Dogs and Indoor Car Safety

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dogs and indoor car safety

Quick Tip – Dogs and Indoor Car Safety

First off, let me start out by saying this is an article to keep your dog safe inside the car.

It is nearly impossible to expect to teach a dog to respect traffic, safely.

Fences, leashes and invisible fences are available to keep dogs from being run over and killed by our vehicles.

But

But, you can keep your dog safe if you teach him boundaries within the car!

Does This Shoe Fit?

You open the car door, with your dog inside, and your dog charges the door and runs out?

For so many people, the answer is YES!!! Yesssssss, yesssssss!

Why?

The simple answer is because this is not only what you allow.

But it is also what you have taught and encouraged!

Sounds ridiculous, right?

But how often, can you honestly say that you have made your dog wait to jump into the car, and wait to exit the car?

Chances are that you open the door and allow him to throw his furry tail inside and when you arrive at your destination, you grab the end of the leash and allow him to throw his furry self into the new environment.

dogs and indoor car safetyEven if you just take your dog for a ride, chances are that you let him load up and then just open the door of the car when you get home.

This creates excitement!

It also teaches him that he doesn’t have to control himself when he goes in the car.

He gets to go somewhere AND he gets to exit the boring car as quickly as possible so that he can get “to the action!”

He may even jump on you or seemingly through you just to try and get out of the car!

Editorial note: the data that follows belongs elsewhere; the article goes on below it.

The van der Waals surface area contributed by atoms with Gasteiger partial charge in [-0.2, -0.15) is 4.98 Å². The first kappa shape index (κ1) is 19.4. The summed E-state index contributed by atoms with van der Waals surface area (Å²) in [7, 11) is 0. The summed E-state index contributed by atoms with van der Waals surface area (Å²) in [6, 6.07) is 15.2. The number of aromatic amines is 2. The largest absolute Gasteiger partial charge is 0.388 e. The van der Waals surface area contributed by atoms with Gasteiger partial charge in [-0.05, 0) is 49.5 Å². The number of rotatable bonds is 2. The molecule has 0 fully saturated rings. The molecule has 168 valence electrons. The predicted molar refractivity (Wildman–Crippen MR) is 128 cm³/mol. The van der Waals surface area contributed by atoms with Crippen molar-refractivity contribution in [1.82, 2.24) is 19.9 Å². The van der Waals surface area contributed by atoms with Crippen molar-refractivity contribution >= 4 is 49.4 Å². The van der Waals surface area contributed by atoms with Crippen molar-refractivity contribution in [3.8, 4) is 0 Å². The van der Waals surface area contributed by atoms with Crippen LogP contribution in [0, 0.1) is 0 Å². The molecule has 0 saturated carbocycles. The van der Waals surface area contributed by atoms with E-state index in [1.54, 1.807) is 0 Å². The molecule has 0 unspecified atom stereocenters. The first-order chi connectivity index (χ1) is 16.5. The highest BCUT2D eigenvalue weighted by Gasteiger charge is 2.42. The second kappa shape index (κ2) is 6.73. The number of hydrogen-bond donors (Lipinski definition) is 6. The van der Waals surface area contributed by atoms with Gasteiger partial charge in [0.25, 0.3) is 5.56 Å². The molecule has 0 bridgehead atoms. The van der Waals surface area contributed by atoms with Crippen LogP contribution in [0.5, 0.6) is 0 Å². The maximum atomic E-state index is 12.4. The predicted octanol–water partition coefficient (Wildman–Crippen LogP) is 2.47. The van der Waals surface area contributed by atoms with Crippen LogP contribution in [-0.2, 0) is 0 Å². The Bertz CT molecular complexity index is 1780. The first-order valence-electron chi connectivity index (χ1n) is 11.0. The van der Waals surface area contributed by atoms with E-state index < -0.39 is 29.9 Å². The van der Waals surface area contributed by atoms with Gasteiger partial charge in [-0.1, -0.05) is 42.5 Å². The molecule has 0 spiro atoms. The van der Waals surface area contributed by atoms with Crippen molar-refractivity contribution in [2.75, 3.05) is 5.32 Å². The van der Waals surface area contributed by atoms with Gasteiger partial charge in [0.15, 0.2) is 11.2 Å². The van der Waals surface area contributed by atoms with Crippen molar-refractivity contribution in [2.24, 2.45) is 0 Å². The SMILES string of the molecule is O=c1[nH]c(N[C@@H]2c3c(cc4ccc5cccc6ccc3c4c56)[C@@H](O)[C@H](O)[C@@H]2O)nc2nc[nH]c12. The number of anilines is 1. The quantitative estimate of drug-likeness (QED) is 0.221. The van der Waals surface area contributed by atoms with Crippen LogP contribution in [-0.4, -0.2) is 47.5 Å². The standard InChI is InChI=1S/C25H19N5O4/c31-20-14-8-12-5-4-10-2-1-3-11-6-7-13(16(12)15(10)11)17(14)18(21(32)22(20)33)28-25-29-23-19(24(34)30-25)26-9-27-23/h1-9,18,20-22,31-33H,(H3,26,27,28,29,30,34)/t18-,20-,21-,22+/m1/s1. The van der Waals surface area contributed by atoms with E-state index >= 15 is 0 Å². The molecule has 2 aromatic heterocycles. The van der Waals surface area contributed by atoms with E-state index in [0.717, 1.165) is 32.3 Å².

I have seen dogs jump in the front seat on kids or on their owners just so they could get out of the car faster.

Can you see how this is teaching and conditioning your dog to the opposite and WRONG behavior?

Give Boundaries

I teach my puppies boundaries in the car!

But, that is what is important, I TRAIN my dogs in the car!

After all, they aren’t born knowing how to act and react in different circumstances; we must teach them!

My dogs are so good, that I can leave the driver side door open when I pump gas.

I am a single female, and I often have to stop in uncomfortable places in the middle of the night to pump gas when I travel.  I feel much more comfortable and confident knowing my dogs could help me if I asked them to; so I teach them to stay in the car unless told otherwise.

We work on it A LOT!

Getting Started

Put your dog on a 6 foot leash and head out to the car, bring another leash with you.

The good news is that you don’t even have to drive anywhere for quite a while.

Make your dog wait before jumping into the car.

A good behavior is a sit stay until you tell him to load up; but if he isn’t ready for sit stays then just wait until he has stopped pulling you toward the car and give him the command to get inside.

As you are loading him inside, shut the end of his leash into the door.

This prevents him from being able to exit the vehicle on his own!

Now wait a few moments and open the door across from him.

He will likely struggle and pull to jump out of the opened door.

Ignore his struggles and wait until he stops trying to get out, then click and treat.

Shut the door and try again.

Do this for several minutes until the dog is barely struggling when the door is opened.

When you are ready for him to exit the vehicle reach in and click on the second leash and wait a minute.

Your dog will likely think when he hears the leash click that you have unhooked him and he will again struggle to get out.

Click and reward him for waiting patiently without any struggle, do this several times.

Now unclick the leash that is shut in the door all while still having him on leash.

Be ready to shut the car door if he goes to jump out on his own all while holding the other end of the leash.

Then open the car door and wait. dogs and indoor car safety

Once he sits and is waiting patiently you can give him a command to exit the vehicle.

Do this several times per day until you have a handle on how he loads and unloads in your car.

Then, drive him somewhere and you will likely have to start over due to the distraction level and excitement.

Be patient and don’t allow him to enter or exit without command!

Soon, you will have a well-trained dog with impulse control in your car!

 

dogs and indoor car safety

One Comment

  1. Rhonda Breuker says:

    Thank you. I need to work on this. He has destroyed my car by scratching to get out. Just got it fixed

    [Reply]

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